Uganda's parliament on Wednesday approved three loans amounting to over Ush5.2 trillion ($1.38 billion) including Ush3.5 trillion ($927.2 million) from local commercial banks to fund the supplementary budget, Ush1.23 trillion ($325.83 million) from World Bank for smart agriculture and Ush554.7 billion ($146.9 million) from China to finance the e-government infrastructure project phase.
The latest loan requests push the country’s debt further, which by the end of August 2023 stood at over Ush88.8 trillion ($23.5 billion).
Majority of MPs from the ruling National Resistance Movement (NRM) led by the Parliament Speaker Anita Among brushed off resistance put up by opposition lawmakers and passed the budget.
“The committee recommends that the proposal to borrow up to Ush554.7 billion from the Export-Import Bank of China to finance the supply, installation, commissioning and support of the National Data Transmission Backbone Infrastructure/E-Government Infrastructure Project Phase V, be approved subject to the recommendations herein,” the committee report read.
In the same vein, the committee also recommended the approval of $325 million for the climate-smart agriculture project without a hitch.
“The committee therefore recommends that the request by the government to borrow up to $325 million and receive a grant of up to Ush1.23 trillion from the International Development Association (IDA) of the World Bank Group to finance the Uganda Climate Smart Agricultural Transformation Project (UCSATP), be approved subject to the recommendations herein.”
However, opposition members put up a fight when it came to the request to borrow Ush3.5 trillion to finance the supplementary budget, arguing that some of the money the government was planning to borrow was already available and saw no reason for borrowing.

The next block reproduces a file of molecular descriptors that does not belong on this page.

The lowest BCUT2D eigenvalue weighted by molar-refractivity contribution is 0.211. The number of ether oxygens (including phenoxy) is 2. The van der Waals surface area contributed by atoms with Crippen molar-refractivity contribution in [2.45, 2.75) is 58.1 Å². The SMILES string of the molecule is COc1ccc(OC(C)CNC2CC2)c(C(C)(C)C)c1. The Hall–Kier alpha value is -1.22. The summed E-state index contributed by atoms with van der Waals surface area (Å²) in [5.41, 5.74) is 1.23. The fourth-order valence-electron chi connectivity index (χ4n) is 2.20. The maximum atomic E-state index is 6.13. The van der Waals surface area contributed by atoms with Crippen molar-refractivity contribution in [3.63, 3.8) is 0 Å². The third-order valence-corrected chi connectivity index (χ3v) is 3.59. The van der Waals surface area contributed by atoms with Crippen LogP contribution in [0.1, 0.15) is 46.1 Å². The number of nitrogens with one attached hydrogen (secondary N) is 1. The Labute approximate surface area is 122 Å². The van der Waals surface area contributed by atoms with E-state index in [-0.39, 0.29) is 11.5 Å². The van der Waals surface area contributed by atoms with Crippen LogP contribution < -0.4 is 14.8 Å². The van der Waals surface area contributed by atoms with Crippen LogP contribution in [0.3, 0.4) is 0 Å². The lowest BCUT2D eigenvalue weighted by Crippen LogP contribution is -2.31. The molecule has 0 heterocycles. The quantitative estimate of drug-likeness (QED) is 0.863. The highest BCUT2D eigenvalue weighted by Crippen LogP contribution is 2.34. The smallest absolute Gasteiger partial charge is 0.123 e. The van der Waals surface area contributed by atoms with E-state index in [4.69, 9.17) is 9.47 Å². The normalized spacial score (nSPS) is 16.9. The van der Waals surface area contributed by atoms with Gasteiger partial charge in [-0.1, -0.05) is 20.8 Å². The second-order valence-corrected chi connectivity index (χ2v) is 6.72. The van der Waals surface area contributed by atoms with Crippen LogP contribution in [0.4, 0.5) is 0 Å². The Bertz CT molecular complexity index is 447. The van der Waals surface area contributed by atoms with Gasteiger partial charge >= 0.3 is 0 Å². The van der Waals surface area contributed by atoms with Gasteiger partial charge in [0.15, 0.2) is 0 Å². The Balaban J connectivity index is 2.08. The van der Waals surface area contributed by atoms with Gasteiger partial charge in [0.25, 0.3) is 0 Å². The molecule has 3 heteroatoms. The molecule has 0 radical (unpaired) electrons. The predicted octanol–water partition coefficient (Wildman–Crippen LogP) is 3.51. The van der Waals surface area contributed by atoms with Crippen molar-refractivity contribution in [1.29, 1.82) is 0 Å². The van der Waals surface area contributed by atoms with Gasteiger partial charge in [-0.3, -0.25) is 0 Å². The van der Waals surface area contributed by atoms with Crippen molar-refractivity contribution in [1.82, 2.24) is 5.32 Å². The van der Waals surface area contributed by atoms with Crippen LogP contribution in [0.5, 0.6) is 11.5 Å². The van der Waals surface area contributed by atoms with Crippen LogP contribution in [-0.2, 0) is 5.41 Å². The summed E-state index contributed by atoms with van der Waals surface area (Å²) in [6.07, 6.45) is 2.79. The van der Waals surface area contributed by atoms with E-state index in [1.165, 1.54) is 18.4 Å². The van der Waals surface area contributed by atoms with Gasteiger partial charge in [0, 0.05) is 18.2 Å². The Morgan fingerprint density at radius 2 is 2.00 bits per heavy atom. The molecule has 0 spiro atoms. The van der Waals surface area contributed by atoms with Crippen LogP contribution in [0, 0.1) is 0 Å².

The government had tabled a supplementary request of Ush1.9 trillion ($503.3 million) for approval by parliament before spending and another Ush1.56 trillion ($413.2 million) within the 3 percent limit authorised by the law.
However, while the Ush1.56 trillion had already been spent and brought to parliament for retrospective approval, the government in its request to borrow included the same amount.
However, Muwanga Muhammad Kivumbi, the shadow minister of Finance, accused the government of spending in anticipation, which he said is a financial indiscipline.
“You cannot borrow when part of the money is already within. Our departure from the majority report is that while the government sought to revote money that was swept back at the end of the last financial year, which is already available, it is again going to borrow the same money which it has. How possible is this?” he questioned.
In the minority report, the committed faulted the government for financial indiscipline which they said if not checked would lead to disaster.
The government rubbished this argument, saying the money that was swept back at the end of the last financial year is not available and what it is seeking is new money.
A minority report said this gives leeway to the government to spend the taxpayers’ money with impunity and commit the country to further debt distress. They particularly took issue with the state house that over the years has been the biggest beneficiary of the supplementary budget.